transistors out of individual C_{60} molecules. In some
of these devices, we see the signature of Kondo physics, a
manybody correlated state. I will describe our recent results,
and explain the great potential of these novel devices.

November 24, 2003
Tracking the Elusive dWave
Quasiparticle
Nuh Gedik, UC Berkeley
I will report measurements of the dynamics of nonequilibrium
quasiparticles in cuprate superconductors. In these experiments,
quasiparticles are injected into single crystal samples by short
laser pulses with photon energy 1.5 eV. At low laser
intensities, the time evolution of the quasiparticle density
yields the rate at which Cooper pairs reform and enter the
superfluid condensate. At higher laser intensities, the
nonequilibrium quasiparticle population induces a superconductor
to normal phase transition, from which we determine the
difference in kinetic energy between the two states. By exciting
sample with two coherent laser pulses we create a spatially
periodic quasiparticle distribution. Probing the evolution of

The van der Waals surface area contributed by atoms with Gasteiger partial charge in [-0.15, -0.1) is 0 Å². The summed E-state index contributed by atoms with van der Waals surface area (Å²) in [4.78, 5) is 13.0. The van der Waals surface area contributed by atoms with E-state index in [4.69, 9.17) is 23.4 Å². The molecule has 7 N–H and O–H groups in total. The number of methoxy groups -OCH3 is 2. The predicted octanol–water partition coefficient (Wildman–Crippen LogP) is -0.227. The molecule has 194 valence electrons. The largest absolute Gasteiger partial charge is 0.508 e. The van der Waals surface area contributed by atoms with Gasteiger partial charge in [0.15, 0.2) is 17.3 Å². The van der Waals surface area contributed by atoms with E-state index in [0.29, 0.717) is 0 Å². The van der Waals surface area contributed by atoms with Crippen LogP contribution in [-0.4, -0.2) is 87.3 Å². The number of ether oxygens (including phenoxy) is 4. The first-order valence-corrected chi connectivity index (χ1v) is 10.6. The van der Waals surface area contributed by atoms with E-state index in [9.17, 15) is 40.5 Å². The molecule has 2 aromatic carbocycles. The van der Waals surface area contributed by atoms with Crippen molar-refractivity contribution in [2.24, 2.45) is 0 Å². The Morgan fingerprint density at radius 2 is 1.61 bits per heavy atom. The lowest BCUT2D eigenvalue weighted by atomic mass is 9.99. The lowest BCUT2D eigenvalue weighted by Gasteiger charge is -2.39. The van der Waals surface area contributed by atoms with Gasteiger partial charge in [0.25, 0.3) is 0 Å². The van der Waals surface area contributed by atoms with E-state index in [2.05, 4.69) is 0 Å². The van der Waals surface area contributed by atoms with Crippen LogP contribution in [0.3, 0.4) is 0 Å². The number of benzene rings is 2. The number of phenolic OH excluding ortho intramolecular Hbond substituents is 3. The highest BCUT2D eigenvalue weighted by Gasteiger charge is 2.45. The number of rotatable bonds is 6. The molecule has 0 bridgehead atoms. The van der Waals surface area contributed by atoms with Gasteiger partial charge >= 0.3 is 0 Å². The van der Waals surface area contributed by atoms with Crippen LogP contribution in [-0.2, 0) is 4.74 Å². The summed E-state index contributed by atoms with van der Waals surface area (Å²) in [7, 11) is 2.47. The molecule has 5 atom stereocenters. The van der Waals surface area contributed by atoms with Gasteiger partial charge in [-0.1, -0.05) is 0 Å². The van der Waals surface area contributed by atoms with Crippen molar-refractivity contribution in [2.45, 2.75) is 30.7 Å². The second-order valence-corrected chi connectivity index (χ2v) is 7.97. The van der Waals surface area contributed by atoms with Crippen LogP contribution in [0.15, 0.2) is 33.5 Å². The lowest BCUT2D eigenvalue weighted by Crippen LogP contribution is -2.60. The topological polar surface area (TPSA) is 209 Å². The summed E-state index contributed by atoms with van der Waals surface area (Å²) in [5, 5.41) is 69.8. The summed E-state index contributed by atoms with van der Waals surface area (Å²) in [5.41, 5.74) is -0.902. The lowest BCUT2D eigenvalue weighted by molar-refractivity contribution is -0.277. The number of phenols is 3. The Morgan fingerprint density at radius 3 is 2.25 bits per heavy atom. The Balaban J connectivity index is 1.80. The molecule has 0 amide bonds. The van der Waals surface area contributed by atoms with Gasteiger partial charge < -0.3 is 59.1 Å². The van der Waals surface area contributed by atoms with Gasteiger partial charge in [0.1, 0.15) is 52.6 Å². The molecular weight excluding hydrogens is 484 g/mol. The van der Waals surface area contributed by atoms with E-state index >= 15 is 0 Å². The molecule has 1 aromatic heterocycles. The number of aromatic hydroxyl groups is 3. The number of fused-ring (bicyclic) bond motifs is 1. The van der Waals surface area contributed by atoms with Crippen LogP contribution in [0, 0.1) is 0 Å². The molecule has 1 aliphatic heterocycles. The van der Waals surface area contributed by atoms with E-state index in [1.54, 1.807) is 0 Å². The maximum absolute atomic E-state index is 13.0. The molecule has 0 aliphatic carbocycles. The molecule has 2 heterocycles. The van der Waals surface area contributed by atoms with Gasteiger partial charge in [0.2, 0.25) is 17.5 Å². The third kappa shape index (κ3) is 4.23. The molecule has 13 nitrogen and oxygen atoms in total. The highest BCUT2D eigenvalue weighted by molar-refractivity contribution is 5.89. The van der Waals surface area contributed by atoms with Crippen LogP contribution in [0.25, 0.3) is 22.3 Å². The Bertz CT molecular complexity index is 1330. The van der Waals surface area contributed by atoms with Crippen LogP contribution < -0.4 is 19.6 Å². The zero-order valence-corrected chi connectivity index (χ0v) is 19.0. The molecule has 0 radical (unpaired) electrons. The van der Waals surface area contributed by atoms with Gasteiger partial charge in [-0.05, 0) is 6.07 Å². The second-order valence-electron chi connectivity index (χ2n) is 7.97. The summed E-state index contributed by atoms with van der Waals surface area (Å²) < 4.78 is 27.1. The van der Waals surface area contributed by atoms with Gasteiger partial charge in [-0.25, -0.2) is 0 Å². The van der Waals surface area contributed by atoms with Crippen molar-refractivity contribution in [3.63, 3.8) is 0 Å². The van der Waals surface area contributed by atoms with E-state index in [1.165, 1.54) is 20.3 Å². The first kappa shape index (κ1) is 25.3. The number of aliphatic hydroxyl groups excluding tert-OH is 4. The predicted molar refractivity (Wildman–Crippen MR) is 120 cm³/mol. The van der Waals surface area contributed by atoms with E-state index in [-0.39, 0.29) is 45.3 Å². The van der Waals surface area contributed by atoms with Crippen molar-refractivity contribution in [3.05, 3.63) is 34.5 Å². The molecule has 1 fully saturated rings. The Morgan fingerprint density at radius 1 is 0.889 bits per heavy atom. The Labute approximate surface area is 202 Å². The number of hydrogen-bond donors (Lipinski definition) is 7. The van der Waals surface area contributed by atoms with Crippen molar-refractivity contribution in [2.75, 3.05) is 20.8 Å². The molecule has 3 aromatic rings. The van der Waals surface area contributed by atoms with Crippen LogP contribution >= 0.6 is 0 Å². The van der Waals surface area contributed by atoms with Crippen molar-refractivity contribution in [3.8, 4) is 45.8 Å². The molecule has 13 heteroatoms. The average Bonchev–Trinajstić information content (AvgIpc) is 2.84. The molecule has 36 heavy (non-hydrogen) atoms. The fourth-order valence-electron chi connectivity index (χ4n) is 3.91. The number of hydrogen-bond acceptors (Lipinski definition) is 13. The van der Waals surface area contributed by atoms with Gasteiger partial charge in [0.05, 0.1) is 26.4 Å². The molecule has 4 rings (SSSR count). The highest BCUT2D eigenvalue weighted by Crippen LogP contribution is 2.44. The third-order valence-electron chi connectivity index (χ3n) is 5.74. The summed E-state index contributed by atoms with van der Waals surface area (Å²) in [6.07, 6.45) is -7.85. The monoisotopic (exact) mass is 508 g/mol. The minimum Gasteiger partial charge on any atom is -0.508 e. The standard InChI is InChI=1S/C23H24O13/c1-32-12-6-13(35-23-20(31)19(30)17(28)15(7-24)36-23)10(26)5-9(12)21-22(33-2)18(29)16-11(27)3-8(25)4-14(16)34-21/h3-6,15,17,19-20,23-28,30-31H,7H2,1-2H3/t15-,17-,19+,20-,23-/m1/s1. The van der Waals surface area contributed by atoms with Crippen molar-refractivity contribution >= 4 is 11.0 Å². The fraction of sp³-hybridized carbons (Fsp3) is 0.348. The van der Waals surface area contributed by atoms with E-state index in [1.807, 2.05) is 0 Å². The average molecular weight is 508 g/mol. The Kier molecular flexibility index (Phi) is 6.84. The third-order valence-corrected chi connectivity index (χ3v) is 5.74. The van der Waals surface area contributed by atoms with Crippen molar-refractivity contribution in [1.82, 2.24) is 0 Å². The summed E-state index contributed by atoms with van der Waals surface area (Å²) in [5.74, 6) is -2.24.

this distribution through space and time allows precise
measurement of the quasiparticle diffusion coefficient. We argue
that these parameters shed light on the character of dwave
antinodal quasiparticles in these materials.

December 1, 2003
Electron Gas Redux: From Laudau
to Luttinger And Back Again
Dr. Emiliano Papa, University of Texas at Austin
Most properties of condensed matter systems originate from
the quantum mechanics of many interacting electrons. For most
electronic systems, interactions do not alter properties
qualitatively even though they are strong, a fact first
understood by Landau. Electron systems in one space dimension,
commonly known as Luttinger liquids, are an exception. I will
explain why Luttinger liquids occur as edge states in quantum
Hall systems, and review the fundamental experimental studies of
these systems that have been completed over the past few years.
A key aspect of the folklore surrounding quantum Hall Luttinger
liquids has been the belief that their properties depend only on
interger or fractional quantum numbers. I will explain how
interactions can alter the properties of quantum Hall Luttinger
liquids and use these considerations to explain recent
experiments.

December 8, 2003
Dots for Dummies